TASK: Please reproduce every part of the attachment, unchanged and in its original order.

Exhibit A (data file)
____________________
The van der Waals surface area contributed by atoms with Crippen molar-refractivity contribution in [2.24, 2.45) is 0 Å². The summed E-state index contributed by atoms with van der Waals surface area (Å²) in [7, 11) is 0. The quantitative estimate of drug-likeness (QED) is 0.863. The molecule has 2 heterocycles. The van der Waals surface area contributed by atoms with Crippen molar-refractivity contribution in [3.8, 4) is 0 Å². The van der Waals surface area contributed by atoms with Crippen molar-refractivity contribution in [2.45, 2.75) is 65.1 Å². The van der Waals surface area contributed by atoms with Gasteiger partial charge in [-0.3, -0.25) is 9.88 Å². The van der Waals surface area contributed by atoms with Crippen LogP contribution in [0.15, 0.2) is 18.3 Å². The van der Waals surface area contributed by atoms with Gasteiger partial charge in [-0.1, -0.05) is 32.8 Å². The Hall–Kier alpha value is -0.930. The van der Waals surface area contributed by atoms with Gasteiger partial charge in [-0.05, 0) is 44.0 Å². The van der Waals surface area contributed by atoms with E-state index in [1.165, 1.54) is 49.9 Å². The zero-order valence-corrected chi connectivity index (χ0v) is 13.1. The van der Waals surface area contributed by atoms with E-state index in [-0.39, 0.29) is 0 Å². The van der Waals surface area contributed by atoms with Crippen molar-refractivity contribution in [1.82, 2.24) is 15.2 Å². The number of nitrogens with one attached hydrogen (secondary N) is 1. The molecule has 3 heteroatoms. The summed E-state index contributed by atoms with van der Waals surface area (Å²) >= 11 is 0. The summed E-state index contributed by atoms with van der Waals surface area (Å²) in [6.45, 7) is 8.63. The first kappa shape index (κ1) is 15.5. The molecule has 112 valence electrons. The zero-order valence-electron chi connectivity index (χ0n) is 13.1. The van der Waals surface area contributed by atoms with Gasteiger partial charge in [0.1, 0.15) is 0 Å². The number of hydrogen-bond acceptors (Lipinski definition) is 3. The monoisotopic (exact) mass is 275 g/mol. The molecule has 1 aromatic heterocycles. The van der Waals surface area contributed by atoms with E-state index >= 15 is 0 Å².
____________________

The van der Waals surface area contributed by atoms with Crippen molar-refractivity contribution in [2.24, 2.45) is 0 Å². The summed E-state index contributed by atoms with van der Waals surface area (Å²) in [7, 11) is 0. The quantitative estimate of drug-likeness (QED) is 0.863. The molecule has 2 heterocycles. The van der Waals surface area contributed by atoms with Crippen molar-refractivity contribution in [3.8, 4) is 0 Å². The van der Waals surface area contributed by atoms with Crippen molar-refractivity contribution in [2.45, 2.75) is 65.1 Å². The van der Waals surface area contributed by atoms with Gasteiger partial charge in [-0.3, -0.25) is 9.88 Å². The van der Waals surface area contributed by atoms with Crippen LogP contribution in [0.15, 0.2) is 18.3 Å². The van der Waals surface area contributed by atoms with Gasteiger partial charge in [-0.1, -0.05) is 32.8 Å². The Hall–Kier alpha value is -0.930. The van der Waals surface area contributed by atoms with Gasteiger partial charge in [-0.05, 0) is 44.0 Å². The van der Waals surface area contributed by atoms with E-state index in [1.165, 1.54) is 49.9 Å². The zero-order valence-corrected chi connectivity index (χ0v) is 13.1. The van der Waals surface area contributed by atoms with E-state index in [-0.39, 0.29) is 0 Å². The van der Waals surface area contributed by atoms with Crippen molar-refractivity contribution in [1.82, 2.24) is 15.2 Å². The number of nitrogens with one attached hydrogen (secondary N) is 1. The molecule has 3 heteroatoms. The summed E-state index contributed by atoms with van der Waals surface area (Å²) >= 11 is 0. The summed E-state index contributed by atoms with van der Waals surface area (Å²) in [6.45, 7) is 8.63. The first kappa shape index (κ1) is 15.5. The molecule has 112 valence electrons. The zero-order valence-electron chi connectivity index (χ0n) is 13.1. The van der Waals surface area contributed by atoms with Gasteiger partial charge in [0.1, 0.15) is 0 Å². The number of hydrogen-bond acceptors (Lipinski definition) is 3. The monoisotopic (exact) mass is 275 g/mol. The molecule has 1 aromatic heterocycles. The van der Waals surface area contributed by atoms with E-state index >= 15 is 0 Å².